Bouncing around Strasbourg


I just spent a week on a pogo stick. Which is to say, I've come from an ASTA congress, bouncing from one event to another, in Strasbourg, France.

I offer these observations:

  • Speakers, topped off by Olympic speed skater Bonnie Blair, frequently exhorted agents to be passionate about their work -- and to have fun.
  • We heard it in Doris Davidoff's session on recruitment and Dianne Moore's session on rediscovering a passion for this business.

    Dianne added a nugget that stuck with me: It is not good to have clients think agents won't be around anymore, but agents contribute to this impression whenever they reveal their own pessimism to the press or in any forum, she said.

  • Speakers said the Internet will not push brick-and-mortar agencies out. Rather, they said, success lies in integrating the brick-and-mortar and virtual worlds. In other words, Web booking sites are not enough.
  • From Judy Rutzler, president of Four Star Travel, Campbell, Calif., we heard anecdotal evidence that the Web does not cover all bases, even for nerds. She said that in her backyard -- Silicon Valley -- her Web-loving clients are coming back.

  • ASTA recounted key initiatives -- congressional lobbying, petitioning the DOT, national advertising -- not merely related to the last commission cut, though pertinent to it.
  • ASTA president Joe Galloway was responding to pay cuts when he listed steps agencies can take to ensure profitability, and his list suggested to me the framework for a session that did not happen in Strasbourg.

    My ideal workshop would have covered options like shared office space, joint CRS contracts, shared or limited ARC approvals, negotiating bulk and/or net fares, buying supplier inventory independently or with other agents, using consolidators, becoming a consolidator for select products, shopping the Web on clients' behalf and charging for the service, marking up supplier prices, etc.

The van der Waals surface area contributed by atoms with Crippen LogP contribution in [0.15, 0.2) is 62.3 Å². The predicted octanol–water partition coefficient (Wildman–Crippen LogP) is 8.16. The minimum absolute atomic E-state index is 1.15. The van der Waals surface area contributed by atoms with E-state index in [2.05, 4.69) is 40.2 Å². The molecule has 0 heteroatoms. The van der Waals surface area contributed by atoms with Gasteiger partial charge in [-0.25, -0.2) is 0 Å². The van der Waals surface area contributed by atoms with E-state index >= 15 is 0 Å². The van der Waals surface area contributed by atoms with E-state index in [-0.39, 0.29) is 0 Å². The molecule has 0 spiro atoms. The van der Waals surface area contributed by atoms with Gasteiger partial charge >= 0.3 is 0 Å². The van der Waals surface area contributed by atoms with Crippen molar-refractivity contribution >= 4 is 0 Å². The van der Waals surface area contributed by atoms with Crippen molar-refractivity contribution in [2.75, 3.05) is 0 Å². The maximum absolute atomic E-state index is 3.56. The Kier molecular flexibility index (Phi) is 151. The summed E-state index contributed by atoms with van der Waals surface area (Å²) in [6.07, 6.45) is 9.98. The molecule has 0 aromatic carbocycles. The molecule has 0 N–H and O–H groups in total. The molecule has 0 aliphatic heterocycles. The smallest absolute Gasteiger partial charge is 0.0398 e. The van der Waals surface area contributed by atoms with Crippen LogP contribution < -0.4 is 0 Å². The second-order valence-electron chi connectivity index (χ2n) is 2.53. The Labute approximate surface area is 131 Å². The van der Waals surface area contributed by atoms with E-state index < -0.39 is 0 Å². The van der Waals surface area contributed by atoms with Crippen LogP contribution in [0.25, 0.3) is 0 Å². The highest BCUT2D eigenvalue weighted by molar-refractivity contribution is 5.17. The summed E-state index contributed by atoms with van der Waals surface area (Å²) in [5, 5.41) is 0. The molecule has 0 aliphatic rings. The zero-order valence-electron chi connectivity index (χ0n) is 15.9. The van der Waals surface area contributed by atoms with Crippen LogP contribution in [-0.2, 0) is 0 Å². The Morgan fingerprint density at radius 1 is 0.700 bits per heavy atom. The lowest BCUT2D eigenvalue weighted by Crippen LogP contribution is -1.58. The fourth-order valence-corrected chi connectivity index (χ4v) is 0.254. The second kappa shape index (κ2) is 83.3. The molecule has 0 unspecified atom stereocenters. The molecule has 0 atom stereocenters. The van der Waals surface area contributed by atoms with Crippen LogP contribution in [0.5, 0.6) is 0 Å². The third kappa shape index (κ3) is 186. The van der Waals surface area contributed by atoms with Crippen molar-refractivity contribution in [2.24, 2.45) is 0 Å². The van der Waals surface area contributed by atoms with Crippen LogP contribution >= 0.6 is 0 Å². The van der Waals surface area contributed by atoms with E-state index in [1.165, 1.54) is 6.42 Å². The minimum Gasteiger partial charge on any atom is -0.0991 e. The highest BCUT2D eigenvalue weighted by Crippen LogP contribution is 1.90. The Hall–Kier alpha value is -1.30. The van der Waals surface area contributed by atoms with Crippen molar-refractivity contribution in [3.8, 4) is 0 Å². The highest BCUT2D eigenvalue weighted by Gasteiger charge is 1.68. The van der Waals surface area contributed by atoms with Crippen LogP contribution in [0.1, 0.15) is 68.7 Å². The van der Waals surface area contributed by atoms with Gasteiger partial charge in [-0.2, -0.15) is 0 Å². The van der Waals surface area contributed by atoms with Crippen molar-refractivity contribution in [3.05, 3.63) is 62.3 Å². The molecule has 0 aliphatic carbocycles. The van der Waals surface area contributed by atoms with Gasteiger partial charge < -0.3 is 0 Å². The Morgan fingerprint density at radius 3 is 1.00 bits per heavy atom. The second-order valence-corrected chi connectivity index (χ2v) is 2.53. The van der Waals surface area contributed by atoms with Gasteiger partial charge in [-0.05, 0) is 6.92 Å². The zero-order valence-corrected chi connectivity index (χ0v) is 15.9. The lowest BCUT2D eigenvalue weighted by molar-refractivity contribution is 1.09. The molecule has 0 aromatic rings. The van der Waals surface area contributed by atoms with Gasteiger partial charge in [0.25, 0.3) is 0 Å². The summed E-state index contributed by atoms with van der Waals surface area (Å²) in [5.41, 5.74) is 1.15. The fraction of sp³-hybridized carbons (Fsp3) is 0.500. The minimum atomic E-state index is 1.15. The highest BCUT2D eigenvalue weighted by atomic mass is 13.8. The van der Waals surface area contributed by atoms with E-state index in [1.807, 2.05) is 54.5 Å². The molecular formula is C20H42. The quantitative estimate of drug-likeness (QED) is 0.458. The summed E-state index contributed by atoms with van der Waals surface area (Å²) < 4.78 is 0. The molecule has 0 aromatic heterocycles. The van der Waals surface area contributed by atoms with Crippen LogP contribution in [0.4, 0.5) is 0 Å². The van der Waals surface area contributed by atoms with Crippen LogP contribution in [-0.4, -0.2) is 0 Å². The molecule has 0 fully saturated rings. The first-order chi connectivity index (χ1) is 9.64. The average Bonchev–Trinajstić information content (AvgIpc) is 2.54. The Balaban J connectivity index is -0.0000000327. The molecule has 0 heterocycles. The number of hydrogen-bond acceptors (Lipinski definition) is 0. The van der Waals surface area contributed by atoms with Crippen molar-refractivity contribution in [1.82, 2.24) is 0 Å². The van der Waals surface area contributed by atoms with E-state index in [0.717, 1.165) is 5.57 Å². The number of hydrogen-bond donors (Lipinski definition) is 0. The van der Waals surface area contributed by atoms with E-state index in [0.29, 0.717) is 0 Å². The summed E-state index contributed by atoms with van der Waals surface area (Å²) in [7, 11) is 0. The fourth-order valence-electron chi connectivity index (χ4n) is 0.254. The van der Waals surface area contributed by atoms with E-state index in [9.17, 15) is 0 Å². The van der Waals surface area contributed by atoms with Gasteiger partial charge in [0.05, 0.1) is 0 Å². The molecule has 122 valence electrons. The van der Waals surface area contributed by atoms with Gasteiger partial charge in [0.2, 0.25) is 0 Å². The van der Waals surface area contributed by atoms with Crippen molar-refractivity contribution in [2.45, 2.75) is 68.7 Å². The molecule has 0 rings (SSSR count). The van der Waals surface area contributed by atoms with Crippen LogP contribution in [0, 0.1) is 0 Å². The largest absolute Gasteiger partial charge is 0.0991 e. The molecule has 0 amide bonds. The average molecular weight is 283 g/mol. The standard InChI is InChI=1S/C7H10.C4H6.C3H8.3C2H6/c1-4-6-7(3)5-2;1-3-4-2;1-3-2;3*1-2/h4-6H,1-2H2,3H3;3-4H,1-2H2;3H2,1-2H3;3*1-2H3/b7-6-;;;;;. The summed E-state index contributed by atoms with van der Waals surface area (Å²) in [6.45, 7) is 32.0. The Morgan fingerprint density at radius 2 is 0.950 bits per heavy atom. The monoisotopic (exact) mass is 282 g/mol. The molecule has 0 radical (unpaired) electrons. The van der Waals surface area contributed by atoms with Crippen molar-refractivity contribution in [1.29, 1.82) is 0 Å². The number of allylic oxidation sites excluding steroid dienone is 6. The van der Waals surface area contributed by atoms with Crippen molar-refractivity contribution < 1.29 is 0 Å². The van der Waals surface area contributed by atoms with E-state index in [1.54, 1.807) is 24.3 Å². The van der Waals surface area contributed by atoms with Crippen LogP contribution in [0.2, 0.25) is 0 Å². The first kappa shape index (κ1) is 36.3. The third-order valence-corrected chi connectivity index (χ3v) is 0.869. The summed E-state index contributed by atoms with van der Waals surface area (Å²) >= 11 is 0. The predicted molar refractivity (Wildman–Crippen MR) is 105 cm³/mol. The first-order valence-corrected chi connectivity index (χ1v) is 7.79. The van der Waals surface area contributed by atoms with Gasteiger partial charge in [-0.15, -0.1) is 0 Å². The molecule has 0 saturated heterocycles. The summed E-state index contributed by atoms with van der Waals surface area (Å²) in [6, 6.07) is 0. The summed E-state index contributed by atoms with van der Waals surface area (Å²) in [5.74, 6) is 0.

(Two Strasbourg sessions -- on breaking away from ARC and on service fees -- covered aspects of this list.)

    OK, my ideal is ambitious, too ambitious for a standard 75-minute seminar. Perhaps it would be more profitably cast as a daylong learning session, offered in several U.S. cities.

  • Finally, many of us attended an Armistice Day ceremony at the Strasbourg Cathedral for the unveiling of a renovated plaque honoring the thousands of Americans who died liberating Alsace in 1944-45.
  • We learned that more than 89,000 U.S. servicemen died in France in World War II. So, once again, an ASTA congress intersected with the kind of event that puts our trade concerns into perspective.

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